The Republican-dominated Mississippi Senate voted 31-17 on Wednesday evening to pass a religious freedom bill, which has been criticized as the most anti-LGBT legislation in the United States. The bill, known as House Bill 1523, will protect individuals who choose to deny services to LGBT people based on their religious beliefs. In addition to protecting service refusal, the bill will also protect those who are opposed to recognizing the gender identity of transgender people.
Republicans have argued that the bill fixes the religious discrimination people of faith faced when the Supreme Court passed the marriage equality ruling last year. “It gives protection to those in the state who cannot in a good conscience provide services for a same-sex marriage,” Senator Jennifer Branning said. “I don’t think this bill is discriminatory. It takes no rights away.”
Senate Democrats wholeheartedly disagree, saying that the protections are too broad and specifically target the LGBT community in a wide range of settings. In an effort to oppose the bill, one Democrat proposed a motion to reconsider the measure, requiring another vote later in the week. “I have experienced discrimination, as many African Americans have,” Democratic Senator John Horhn said. “Can’t you see how this legislation might be seen as discriminatory?”
The passing of HB 1523 comes a week after anti-LGBT legislation passed in North Carolina and in the same week as Georgia’s Governor vetoed a religious protection bill after large corporations threatened to boycott the state.
Governor Phil Bryant, who will decide to either veto or allow the measure to become law told WLOX last week that he doesn’t think the bill is discriminatory. “I think it gives some people as I appreciate it, the right to be able to say, ‘That’s against my religious beliefs and I don’t need to carry out that particular task,” he said.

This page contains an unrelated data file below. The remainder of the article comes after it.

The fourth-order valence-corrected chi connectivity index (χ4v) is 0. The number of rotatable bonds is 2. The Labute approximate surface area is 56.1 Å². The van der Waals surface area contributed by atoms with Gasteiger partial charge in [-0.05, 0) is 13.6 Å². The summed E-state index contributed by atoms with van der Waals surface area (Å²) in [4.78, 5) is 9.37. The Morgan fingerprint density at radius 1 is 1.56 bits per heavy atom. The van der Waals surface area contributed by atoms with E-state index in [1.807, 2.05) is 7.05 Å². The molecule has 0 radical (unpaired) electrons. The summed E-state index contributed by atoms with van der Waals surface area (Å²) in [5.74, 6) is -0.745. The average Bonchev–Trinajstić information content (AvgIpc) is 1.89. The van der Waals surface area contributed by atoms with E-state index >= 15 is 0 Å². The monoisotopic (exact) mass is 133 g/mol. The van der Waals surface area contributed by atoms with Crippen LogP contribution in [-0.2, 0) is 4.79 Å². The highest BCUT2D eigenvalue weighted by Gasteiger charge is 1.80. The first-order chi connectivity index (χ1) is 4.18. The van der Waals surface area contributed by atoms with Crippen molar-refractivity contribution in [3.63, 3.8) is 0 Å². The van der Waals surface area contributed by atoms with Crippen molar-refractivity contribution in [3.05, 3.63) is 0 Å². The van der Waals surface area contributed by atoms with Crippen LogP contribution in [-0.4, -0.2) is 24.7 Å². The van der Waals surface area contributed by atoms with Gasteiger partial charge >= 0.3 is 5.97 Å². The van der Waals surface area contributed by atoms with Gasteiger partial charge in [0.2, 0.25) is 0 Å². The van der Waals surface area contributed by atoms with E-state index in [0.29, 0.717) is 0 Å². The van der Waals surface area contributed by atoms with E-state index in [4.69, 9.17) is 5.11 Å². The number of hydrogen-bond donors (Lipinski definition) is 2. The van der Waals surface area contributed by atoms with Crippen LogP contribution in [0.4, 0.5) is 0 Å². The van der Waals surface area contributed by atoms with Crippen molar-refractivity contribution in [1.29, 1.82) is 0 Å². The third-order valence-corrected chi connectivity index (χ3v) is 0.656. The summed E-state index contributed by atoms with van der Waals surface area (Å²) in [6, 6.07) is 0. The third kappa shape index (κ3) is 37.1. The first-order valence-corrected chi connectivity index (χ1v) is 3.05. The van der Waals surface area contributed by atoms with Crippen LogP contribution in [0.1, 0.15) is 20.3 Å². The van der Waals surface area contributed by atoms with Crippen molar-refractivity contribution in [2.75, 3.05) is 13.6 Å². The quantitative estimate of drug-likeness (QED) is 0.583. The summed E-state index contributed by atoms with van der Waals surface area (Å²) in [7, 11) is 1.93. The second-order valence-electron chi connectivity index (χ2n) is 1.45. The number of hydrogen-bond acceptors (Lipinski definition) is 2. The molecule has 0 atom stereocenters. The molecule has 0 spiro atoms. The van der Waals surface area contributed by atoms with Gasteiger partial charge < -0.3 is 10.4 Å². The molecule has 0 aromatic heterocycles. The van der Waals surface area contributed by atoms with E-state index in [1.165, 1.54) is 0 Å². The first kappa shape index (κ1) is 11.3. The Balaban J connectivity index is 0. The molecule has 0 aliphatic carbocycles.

These “tasks” can range from anything including printing, jewelry, and wedding services, to the denial of employment. As long as the person was acting on “sincerely held” religious beliefs, they will not face any form of government retribution.
During the session, Sen. Horhn begged senators to reconsider.
“Why does this keep happening to Mississippi? They say it’s about same-sex marriage. If that’s the case, why does it include adoptions? Then why does it allow discrimination in medical services? The reason we are so adamantly opposed to it is because we have already been there. Ladies and gentleman, we don’t need to pass this legislation. We don’t need to put another stain on Mississippi.”
The bill passed in the Mississippi House in February, but the version approved by the Senate was altered slightly, and the House must agree with the changes. HB 1523 will be sent back to the House for a final concurrence, providing plenty of time to rally against the bill.